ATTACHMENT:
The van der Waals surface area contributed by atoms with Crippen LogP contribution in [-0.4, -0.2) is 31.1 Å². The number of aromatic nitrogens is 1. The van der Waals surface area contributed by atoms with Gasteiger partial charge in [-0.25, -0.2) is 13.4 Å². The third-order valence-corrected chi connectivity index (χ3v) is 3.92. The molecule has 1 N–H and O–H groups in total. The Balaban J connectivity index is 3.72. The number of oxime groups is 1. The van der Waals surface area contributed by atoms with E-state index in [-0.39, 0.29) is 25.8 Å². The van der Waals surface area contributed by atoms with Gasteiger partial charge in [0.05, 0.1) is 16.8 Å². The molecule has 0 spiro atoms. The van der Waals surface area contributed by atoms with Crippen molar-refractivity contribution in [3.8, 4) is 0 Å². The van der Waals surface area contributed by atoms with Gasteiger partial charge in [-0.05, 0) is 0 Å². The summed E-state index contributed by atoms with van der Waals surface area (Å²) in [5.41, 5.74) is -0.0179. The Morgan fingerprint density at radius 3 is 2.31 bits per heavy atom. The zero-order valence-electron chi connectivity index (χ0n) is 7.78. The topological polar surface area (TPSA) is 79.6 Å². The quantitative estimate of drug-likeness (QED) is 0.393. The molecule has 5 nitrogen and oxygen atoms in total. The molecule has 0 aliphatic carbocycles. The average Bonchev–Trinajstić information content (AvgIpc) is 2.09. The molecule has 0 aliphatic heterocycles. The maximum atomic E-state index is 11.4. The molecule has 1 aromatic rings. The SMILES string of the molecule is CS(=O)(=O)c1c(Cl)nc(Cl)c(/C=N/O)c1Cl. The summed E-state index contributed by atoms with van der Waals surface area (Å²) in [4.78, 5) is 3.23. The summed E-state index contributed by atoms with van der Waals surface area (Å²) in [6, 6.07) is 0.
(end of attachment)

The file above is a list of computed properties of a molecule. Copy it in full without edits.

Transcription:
The van der Waals surface area contributed by atoms with Crippen LogP contribution in [-0.4, -0.2) is 31.1 Å². The number of aromatic nitrogens is 1. The van der Waals surface area contributed by atoms with Gasteiger partial charge in [-0.25, -0.2) is 13.4 Å². The third-order valence-corrected chi connectivity index (χ3v) is 3.92. The molecule has 1 N–H and O–H groups in total. The Balaban J connectivity index is 3.72. The number of oxime groups is 1. The van der Waals surface area contributed by atoms with E-state index in [-0.39, 0.29) is 25.8 Å². The van der Waals surface area contributed by atoms with Gasteiger partial charge in [0.05, 0.1) is 16.8 Å². The molecule has 0 spiro atoms. The van der Waals surface area contributed by atoms with Crippen molar-refractivity contribution in [3.8, 4) is 0 Å². The van der Waals surface area contributed by atoms with Gasteiger partial charge in [-0.05, 0) is 0 Å². The summed E-state index contributed by atoms with van der Waals surface area (Å²) in [5.41, 5.74) is -0.0179. The Morgan fingerprint density at radius 3 is 2.31 bits per heavy atom. The zero-order valence-electron chi connectivity index (χ0n) is 7.78. The topological polar surface area (TPSA) is 79.6 Å². The quantitative estimate of drug-likeness (QED) is 0.393. The molecule has 5 nitrogen and oxygen atoms in total. The molecule has 0 aliphatic carbocycles. The average Bonchev–Trinajstić information content (AvgIpc) is 2.09. The molecule has 0 aliphatic heterocycles. The maximum atomic E-state index is 11.4. The molecule has 1 aromatic rings. The SMILES string of the molecule is CS(=O)(=O)c1c(Cl)nc(Cl)c(/C=N/O)c1Cl. The summed E-state index contributed by atoms with van der Waals surface area (Å²) in [4.78, 5) is 3.23. The summed E-state index contributed by atoms with van der Waals surface area (Å²) in [6, 6.07) is 0.